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Parshot/Festivals

Persecution, pestilence, flight – too many similarities

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So, here we are again … running away. Two years ago, we all ran into our houses; we shut down our lives; we isolated; and we huddled in fear as an invisible enemy, unseen to the naked eye, started chasing after us.

The upheaval was enormous, the cost of lives unfathomable, and the fear and anxiety was debilitating.

And just when we’re about to start believing that maybe things can go back to normal, we start running away again. This time the enemy is visible, and now we just watch our TV screens as four million people are displaced – families, loved ones, all become refugees in a matter of a month.

It would be so easy to say that this has nothing to do with us, but slowly, the tsunami of the Russian-Ukrainian conflict is making waves everywhere. Inflation has blown its top, energy and food prices have gone crazy and again, we live anxiously, worrying about what tomorrow will bring.

Nothing in this world is haphazard or coincidental. The world for COVID-19 in Hebrew is ko-ro-na; the word for Ukraine in Hebrew is Uk-ray-n. Any student of the Hebrew language knows that to understand a word, one must investigate the three-lettered root of the word, known as the shoresh.

How crazy is it that corona and Ukraine both have the shoresh koof-raish-nun קֶרֶן (keren). What’s keren? It can mean horn, ray, or light.

Let’s be honest, the COVID-19 and Ukrainian crises haven’t been a walk in the park. A ray of light? Nah. And whose horn is blowing? The belligerent Vladimir Putin? The desperate Volodymyr Zelenskyy?

Let’s travel back in time to the year 2448. The Jews have been enslaved for 210 years. Their suffering has reached a crescendo, and they can no longer take the pain and anguish of slavery. Moses gets dispatched to redeem the slaves from the hands of Pharoah. We all know the story … things got worse, not better! Pharoah’s heart was hardened, and the civilised Egyptian culture was thrown into turmoil. Plague after plague, calamity after calamity hit the country.

Eventually, the Jews were told to isolate in their houses, “for the Angel of Death will visit upon the country”. The final blow of the hammer came down. As the first-born Egyptian corpses lay strewn everywhere, Pharoah himself came running in the middle of the night (in his pyjamas!) and said, “Leave!” And the Children of Israel ran in such haste, they didn’t even have time to bake their bread.

To me, there’s something happening here. It’s kind of déjà vu. Then again, it’s not just a feeling. We’re taught in Micha 7:15 that “כִּימֵי צֵאתְךָ, מֵאֶרֶץ מִצְרָיִם, אַרְאֶנּו נִפְלָאו” (Just like in the days of going out of Egypt, I will show you wonders.)

We’re promised that the prototype of Egyptian exile and consequent redemption will once again happen in our time as we herald in an era of Mashiach, which promises redemption from all that’s negative in the world. It will be a time when we’ll live in peace and harmony.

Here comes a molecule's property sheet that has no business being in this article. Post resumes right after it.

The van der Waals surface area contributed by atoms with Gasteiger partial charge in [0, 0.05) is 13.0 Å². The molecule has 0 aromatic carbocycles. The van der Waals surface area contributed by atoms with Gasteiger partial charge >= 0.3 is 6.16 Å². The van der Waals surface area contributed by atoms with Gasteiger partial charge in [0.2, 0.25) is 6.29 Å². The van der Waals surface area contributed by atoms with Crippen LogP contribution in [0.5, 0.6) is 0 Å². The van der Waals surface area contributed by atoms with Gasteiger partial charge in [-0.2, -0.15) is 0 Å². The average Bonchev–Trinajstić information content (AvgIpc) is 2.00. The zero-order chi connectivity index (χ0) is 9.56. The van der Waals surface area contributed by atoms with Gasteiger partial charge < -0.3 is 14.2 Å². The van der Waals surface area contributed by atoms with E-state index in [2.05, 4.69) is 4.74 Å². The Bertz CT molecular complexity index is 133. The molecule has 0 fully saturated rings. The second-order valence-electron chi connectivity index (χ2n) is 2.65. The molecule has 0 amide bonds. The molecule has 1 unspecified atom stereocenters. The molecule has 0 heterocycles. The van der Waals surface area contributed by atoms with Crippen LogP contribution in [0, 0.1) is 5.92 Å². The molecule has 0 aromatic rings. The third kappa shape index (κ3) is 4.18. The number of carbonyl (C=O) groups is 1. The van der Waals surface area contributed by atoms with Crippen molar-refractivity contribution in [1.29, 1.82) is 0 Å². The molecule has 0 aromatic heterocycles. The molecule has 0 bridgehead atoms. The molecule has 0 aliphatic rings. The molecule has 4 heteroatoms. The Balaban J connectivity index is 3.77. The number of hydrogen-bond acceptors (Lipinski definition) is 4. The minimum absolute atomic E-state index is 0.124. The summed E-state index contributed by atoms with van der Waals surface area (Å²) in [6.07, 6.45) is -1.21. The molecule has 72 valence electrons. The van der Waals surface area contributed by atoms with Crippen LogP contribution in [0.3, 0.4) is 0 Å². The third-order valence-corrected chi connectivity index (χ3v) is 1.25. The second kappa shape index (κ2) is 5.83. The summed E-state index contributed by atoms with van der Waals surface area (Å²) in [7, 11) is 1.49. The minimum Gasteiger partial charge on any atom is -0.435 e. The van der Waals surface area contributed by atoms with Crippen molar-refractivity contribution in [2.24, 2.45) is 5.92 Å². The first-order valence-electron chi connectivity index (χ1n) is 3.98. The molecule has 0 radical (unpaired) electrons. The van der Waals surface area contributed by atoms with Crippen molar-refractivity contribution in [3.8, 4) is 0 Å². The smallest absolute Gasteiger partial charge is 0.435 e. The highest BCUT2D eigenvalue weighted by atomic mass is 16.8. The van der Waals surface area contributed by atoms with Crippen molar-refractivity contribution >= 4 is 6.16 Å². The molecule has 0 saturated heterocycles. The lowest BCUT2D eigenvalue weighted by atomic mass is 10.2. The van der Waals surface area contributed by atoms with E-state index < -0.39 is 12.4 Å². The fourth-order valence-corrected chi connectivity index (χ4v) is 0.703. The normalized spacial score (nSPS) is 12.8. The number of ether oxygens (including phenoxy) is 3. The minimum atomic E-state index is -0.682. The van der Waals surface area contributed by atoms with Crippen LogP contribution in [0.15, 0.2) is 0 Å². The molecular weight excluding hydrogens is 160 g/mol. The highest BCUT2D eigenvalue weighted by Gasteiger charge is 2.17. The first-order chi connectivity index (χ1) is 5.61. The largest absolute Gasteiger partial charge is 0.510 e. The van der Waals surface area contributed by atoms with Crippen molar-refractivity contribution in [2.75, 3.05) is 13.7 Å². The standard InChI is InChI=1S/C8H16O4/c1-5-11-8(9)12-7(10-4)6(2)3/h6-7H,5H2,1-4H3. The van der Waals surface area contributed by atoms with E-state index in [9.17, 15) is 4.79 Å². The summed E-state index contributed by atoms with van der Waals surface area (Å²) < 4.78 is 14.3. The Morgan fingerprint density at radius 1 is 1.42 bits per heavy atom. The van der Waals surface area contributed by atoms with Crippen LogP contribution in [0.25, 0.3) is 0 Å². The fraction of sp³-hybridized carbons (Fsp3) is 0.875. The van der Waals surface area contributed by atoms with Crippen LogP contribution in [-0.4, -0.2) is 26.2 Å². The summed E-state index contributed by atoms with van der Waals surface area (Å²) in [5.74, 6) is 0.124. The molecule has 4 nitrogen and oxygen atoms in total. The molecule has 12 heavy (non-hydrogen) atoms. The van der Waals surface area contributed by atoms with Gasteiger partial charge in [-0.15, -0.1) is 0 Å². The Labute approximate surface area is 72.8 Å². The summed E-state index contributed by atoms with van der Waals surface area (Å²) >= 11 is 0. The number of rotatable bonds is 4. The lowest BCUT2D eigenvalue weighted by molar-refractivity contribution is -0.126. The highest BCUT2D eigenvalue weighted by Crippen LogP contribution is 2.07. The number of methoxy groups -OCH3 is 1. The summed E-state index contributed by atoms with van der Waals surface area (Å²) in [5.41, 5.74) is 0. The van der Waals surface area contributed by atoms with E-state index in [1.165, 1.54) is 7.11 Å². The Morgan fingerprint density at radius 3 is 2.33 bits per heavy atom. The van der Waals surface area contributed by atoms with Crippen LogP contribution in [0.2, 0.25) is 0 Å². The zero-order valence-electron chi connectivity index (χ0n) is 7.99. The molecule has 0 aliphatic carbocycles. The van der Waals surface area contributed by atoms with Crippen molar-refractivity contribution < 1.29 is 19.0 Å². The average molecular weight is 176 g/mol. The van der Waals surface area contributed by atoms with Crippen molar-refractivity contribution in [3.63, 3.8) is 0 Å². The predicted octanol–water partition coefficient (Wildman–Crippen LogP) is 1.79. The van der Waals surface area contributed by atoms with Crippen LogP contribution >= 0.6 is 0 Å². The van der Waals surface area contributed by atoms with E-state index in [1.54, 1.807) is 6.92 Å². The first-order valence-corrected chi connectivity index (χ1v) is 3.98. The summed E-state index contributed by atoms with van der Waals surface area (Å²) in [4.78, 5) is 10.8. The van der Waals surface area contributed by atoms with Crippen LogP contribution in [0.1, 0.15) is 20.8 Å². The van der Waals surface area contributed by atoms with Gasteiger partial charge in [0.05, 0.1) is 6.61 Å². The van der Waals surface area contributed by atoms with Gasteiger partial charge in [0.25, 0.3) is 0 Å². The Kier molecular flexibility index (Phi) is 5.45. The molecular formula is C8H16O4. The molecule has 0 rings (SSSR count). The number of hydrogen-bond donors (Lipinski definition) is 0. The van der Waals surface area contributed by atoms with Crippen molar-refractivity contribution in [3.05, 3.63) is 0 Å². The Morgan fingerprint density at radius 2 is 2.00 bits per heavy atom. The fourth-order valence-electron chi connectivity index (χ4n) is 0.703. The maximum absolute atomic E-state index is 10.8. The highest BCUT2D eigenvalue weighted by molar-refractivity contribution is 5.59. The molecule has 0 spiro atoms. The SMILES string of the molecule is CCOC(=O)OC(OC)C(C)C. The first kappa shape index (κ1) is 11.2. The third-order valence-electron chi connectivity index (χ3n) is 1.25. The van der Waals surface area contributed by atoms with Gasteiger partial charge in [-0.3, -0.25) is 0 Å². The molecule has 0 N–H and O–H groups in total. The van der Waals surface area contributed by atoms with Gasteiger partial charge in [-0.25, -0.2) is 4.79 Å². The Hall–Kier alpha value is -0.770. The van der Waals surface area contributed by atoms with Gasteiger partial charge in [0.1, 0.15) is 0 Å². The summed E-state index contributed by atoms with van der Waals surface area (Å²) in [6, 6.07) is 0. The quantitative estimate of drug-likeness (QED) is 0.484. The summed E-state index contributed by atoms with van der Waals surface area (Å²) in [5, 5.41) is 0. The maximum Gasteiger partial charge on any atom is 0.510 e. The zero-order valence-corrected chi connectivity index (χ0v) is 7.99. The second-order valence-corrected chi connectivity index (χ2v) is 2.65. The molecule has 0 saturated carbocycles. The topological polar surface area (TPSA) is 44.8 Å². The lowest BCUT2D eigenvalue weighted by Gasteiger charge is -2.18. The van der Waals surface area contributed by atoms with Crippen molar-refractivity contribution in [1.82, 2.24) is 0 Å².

So, what does the theme of keren teach us? Whose horn is blowing? Could we perhaps say that the shofar of Mashiach is blowing, that which seems to be negative is simply a cleansing and a lesson for all of us to wake up to a new reality?

Could we perhaps see a ray of light, that silver lining on the dark cloud called war – maybe the world is transforming, shaking, because in order to herald a new reality, the existing structures have to come down. It happened in Egypt; it can and will happen again.

If you aren’t convinced, consider the statement in the Talmud: Sotah (49B): “With the approach of Mashiach, chutzpah will increase and prices will rise sharply. The vine will yield produce, but wine will be expensive. The government will turn to heresy, and no one will be qualified to give rebuke. The wisdom of scholars will deteriorate, people who fear sin will be despised, and truth will not be found. Young people will shame their elders, old men having to stand up for the young.”

Gosh, sounds like a surprisingly good description of 2022. Governments are corrupt; inflation has gone crazy; wholesome, strong leadership is nowhere to be found; believers in morality and integrity are indeed, despised and mocked; children are chutzpadik; and will “The Truth” please stand up? You’re nowhere to be found!

So, here’s a sobering, but powerful idea. It’s the end of the quote from the statement of the Talmud (Sotah 49B) quoted above: “There is no one upon whom we can rely except for our Father in heaven.”

There you have it. Simple! That’s our ray of light, our horn. Spread the message.

The birthing of Mashiach is coming with contractions that are painful. But there’s a reward at the end of it all – the birth of a beautiful world filled with the light of G-d, and garnished with health, wealth, happiness, and peace. Just trust our Father in heaven (and don’t rely on your government, your money, your education … or anything else, for that matter).

Our Father in heaven is waiting for us, trust in Him alone, and then, this Pesach, we’ll hopefully individually and collectively move from exile to redemption.

Chag Sameach, a kosher and happy Pesach to everyone!

  • Rebbetzin Aidel Kazilsky is a radio and television host and an inspirational speaker who teaches the wisdom of Torah, and applies it to contemporary times.

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